Eric Kim, the founding chief executive officer and designer of Monarchy who resigned from the label last week, is to unveil his high-end contemporary men’s label, Mik Cire, next month during New York Fashion Week.
This story first appeared in the January 15, 2010 issue of WWD. Subscribe Today.
Mik Cire, which is the designer’s name spelled backwards, represents Kim’s move away from the jeans and T-shirts that became his specialty — and sometimes limited his reach. Funding Mik Cire himself and working alone, Kim said his goal is to design edgy, clean, comfortable fashion for an evolving luxury market. The launch is scheduled for Feb. 11 at Bryant Park.
“In this economic climate, there is a real need in men’s wear for a luxury brand that is priced in between a Rick Owens or a Dior, and a Diesel; a brand that caters to the fashionable, high-end consumer market but will not break the bank,” Kim said.
After studying design at Los Angeles’ Fashion Institute of Design & Merchandising, Kim, 37, worked at streetwear companies, including Archangel and Urgent Gear. In 2004, he founded Monarchy, a premium denim and contemporary sportswear label, which was sold three years later to Hartmarx Corp., the predecessor to HMX LLC. When he resigned from Monarchy, the Los Angeles-based brand’s annual sales totaled about $30 million.
“I’m trying to push out of this whole denim bubble,” Kim said. “[Mik Cire’s] not a T-shirt-driven line by any means.”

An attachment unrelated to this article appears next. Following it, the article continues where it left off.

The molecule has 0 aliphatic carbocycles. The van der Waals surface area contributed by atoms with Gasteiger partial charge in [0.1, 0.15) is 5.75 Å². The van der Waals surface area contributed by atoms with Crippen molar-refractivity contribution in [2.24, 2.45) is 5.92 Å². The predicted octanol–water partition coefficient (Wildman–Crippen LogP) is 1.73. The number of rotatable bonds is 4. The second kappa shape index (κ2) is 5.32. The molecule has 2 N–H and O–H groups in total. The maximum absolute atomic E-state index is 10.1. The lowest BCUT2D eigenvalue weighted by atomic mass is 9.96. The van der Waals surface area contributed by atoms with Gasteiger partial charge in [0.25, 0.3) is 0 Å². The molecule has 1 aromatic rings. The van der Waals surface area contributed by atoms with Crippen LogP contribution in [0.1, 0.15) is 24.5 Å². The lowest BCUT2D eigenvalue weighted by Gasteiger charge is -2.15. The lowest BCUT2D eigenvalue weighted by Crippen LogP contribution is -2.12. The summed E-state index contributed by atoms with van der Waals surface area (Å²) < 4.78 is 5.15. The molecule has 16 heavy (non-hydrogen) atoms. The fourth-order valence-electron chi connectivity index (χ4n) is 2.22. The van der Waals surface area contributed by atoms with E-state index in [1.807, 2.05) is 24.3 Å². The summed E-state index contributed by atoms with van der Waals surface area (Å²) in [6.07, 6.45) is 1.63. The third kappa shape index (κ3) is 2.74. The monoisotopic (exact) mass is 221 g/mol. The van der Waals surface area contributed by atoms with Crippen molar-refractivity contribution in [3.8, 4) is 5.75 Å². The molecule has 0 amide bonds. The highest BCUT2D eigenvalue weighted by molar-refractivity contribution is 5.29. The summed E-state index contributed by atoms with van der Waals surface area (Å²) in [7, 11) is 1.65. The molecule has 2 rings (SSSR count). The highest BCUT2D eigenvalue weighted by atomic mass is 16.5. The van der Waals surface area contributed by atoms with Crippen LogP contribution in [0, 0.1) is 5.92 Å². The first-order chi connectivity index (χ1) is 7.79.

Dipping into a dark, muted color palette for the Italian leather, denim and wool-cashmere blends he picked for Mik Cire, Kim created 75 styles that are slim and fitted with a slight military influence. Retail prices range from $200 for a polished pair of five-pocket jeans to $250 for wool-cashmere trousers and more than $1,200 for a leather jacket. The inaugural fall collection also will feature an array of bags and shoes, including messenger bags, briefcases and duffel bags made of crocodile skin and pony hair, as well as leather boots.
Although Kim hasn’t determined prices yet for the accessories, he said he’s open to modifying them for his entire line in light of the weak economy and set his first-year sales goal at $8.5 million. Kim is targeting retailers such as Barneys New York, Bloomingdale’s, Saks and better boutiques. He said his customers span a wide demographic but share one characteristic: a love for high fashion.
“He would have to understand fashion to really get it,” Kim said of his customer. “It’s not for the masses.”